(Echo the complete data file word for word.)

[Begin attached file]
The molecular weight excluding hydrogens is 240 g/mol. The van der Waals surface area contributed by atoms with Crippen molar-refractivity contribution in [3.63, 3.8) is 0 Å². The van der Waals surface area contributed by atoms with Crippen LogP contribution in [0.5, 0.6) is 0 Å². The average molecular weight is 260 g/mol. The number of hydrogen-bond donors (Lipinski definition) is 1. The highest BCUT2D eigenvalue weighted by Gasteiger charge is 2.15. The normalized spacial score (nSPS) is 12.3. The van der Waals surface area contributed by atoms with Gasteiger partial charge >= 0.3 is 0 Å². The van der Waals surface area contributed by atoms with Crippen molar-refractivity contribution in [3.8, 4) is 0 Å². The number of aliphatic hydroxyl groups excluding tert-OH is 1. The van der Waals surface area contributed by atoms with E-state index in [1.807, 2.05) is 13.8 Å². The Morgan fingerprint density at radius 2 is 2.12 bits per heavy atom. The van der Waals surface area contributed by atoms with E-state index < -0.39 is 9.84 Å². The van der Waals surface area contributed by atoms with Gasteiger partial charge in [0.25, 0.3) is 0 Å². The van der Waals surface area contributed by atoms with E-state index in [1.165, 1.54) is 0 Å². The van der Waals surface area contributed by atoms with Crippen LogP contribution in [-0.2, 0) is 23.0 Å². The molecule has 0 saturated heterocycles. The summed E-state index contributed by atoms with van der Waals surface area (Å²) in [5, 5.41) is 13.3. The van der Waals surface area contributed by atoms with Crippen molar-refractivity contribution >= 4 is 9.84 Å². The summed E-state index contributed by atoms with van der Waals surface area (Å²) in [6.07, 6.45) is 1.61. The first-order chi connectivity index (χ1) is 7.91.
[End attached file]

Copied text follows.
The molecular weight excluding hydrogens is 240 g/mol. The van der Waals surface area contributed by atoms with Crippen molar-refractivity contribution in [3.63, 3.8) is 0 Å². The van der Waals surface area contributed by atoms with Crippen LogP contribution in [0.5, 0.6) is 0 Å². The average molecular weight is 260 g/mol. The number of hydrogen-bond donors (Lipinski definition) is 1. The highest BCUT2D eigenvalue weighted by Gasteiger charge is 2.15. The normalized spacial score (nSPS) is 12.3. The van der Waals surface area contributed by atoms with Gasteiger partial charge >= 0.3 is 0 Å². The van der Waals surface area contributed by atoms with Crippen molar-refractivity contribution in [3.8, 4) is 0 Å². The number of aliphatic hydroxyl groups excluding tert-OH is 1. The van der Waals surface area contributed by atoms with E-state index in [1.807, 2.05) is 13.8 Å². The Morgan fingerprint density at radius 2 is 2.12 bits per heavy atom. The van der Waals surface area contributed by atoms with E-state index < -0.39 is 9.84 Å². The van der Waals surface area contributed by atoms with Gasteiger partial charge in [0.25, 0.3) is 0 Å². The van der Waals surface area contributed by atoms with E-state index in [1.165, 1.54) is 0 Å². The van der Waals surface area contributed by atoms with Crippen LogP contribution in [-0.2, 0) is 23.0 Å². The molecule has 0 saturated heterocycles. The summed E-state index contributed by atoms with van der Waals surface area (Å²) in [5, 5.41) is 13.3. The van der Waals surface area contributed by atoms with Crippen molar-refractivity contribution >= 4 is 9.84 Å². The summed E-state index contributed by atoms with van der Waals surface area (Å²) in [6.07, 6.45) is 1.61. The first-order chi connectivity index (χ1) is 7.91.